12. Nicola, Krisanne (NWFlyer) gave you some excellent suggestions for DZ familiarization when you get there, and Rich (Grimmie) is right, they will take excellent care of you, as will almost any large DZ you visit (Rich should know, he has his own DZ at Oceanside). At SD San Diego, you will find a huge landing area, and like Rich's place, the most favourable winds on the West Coast. When you get there. remind them you are a new skydiver, and they will spend a little more time making sure you are well informed, and then your coach will likely cover most of that ground again with you. I was down there Friday, and chose to jump in a t shirt with no gloves...comfortably! You'll have a great time... SDSD is a big DZ with, as they say, a small DZ feel. They have a Twin Otter and a Grand Caravan available, a good mix of tandems, students, and up jumpers, so you should have plenty of opportunities to jump... have a blast! Russ Generally, it is your choice; will your life serve as an example... or a warning?
  13. I don't disagree at all with you Michael... I wasn't focusing on whether we should set brakes, position the slider, or cock the PC for a paid packer, that's why I called it a courtesy to do so. Yes, I freely admit to being stupid...sometimes I work hard at it...sometimes I've been so silly that I even tipped a packer. My intent was to address what I perceived to be actions that might be hazardous to a "young" jumper, and pointed out how he might not realize that in some places non-swoopers landing near the beer line was being inconsiderate, and that just possibly the guy that hit him failed miserably whilst trying to send a message (albeit in an inconsiderate and foolish way). I apologized to him because I was pointing out that his actions appeared inconsiderate, though perhaps not maliciously so. I had hoped, perhaps in error, that latent in my message was the idea that landing a little further out might afford him time to be more situationaly aware, whatever task he might undertake...even...leaving the LZ. Kind regards, Russ Generally, it is your choice; will your life serve as an example... or a warning?
  14. Really?... from pattern flyers?...well you do admit they're not really a problem later in your narrative below... Doesn't your DZ have a separate landing area for swoopers since it sounds like you are not one of them? ...Hmmm... better be careful or you might get hit by one of the rest of the huge crowd who likes to "land by the beer line"... ...sorry, guess my warning was a little too late... Look, I apologize for the tone, but unless your DZ does not in fact have separate landing areas (lanes) for swoopers and straight in approaches, you really ought to reconsider the appropriateness of your landing next to the beer line if that is the designated swooper zone. And no, I am not a swooper...I do land out in the boonies, so I have adequate time and room to watch for incoming canopies, as well as stow toggles, slider, and gear... and yes, packers do appreciate courtesies that seem to have all but disappeared in this self centered world where instead of pondering how they might show some consideration to others, everyone justifies their own actions ... ...you know, like swoopers who hit people standing in their swoop lane, ...and non swoopers who want to land in the swoop lane... YMMV Russ Generally, it is your choice; will your life serve as an example... or a warning?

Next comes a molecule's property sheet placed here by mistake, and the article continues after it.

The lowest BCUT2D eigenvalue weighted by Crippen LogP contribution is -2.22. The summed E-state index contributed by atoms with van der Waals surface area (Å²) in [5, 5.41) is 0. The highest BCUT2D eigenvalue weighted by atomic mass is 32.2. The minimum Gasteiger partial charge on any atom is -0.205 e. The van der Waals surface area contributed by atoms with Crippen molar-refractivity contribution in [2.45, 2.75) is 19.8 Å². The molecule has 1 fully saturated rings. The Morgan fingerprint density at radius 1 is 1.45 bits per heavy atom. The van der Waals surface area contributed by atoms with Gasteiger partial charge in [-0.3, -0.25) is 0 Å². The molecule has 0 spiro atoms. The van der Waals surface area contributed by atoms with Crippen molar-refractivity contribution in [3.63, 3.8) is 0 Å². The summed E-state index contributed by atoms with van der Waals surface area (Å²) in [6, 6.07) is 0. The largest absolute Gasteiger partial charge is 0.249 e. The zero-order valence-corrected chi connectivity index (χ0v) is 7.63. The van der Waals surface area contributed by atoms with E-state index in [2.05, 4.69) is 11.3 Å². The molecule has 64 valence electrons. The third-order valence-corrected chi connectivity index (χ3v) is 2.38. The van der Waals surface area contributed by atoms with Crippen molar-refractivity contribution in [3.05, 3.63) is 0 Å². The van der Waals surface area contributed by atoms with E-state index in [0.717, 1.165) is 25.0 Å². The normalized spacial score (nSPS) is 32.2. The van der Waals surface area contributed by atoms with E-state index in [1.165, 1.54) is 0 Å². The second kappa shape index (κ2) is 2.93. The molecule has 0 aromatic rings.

15. Skydive San Diego has a huge landing area, and yes, wingsuits are are allowed. They are flying 7 days a week with either an Otter or a Caravan depending on need. They are also a "full service" DZ with a gear store, rigging services, a food concession etc. The DZ has its own runway, so the take off and landing areas are together. Skydive San Diego does require an AAD for jumpers with less than 1000 jumps unless they are doing CReW. I'm not sure Pacific Coast is even catering to experienced jumpers any more, so you should call the number and speak with them direct, as I think they may be doing tandems by appointment only now and I wouldn't want to mislead you. Although I jumped years ago at Brown Field (where Pacific Coast is "based", but long before they were around), I was allowed to land on the airport itself, and have not landed on the Pacific Coast Skydiving DZ which is located in a field a couple miles from the airport...so I don't know how big the field they have is. There used to be a restaurant / bar on Brown Field (near the current Pac Skydiving facilities), but again, it has been years since I've been there. The two locations are only a few miles apart, so weather conditions are usually quite similar...arguably the most consistent wind conditions on the West Coast, and year round jumping is quite comfortable. Russ Generally, it is your choice; will your life serve as an example... or a warning?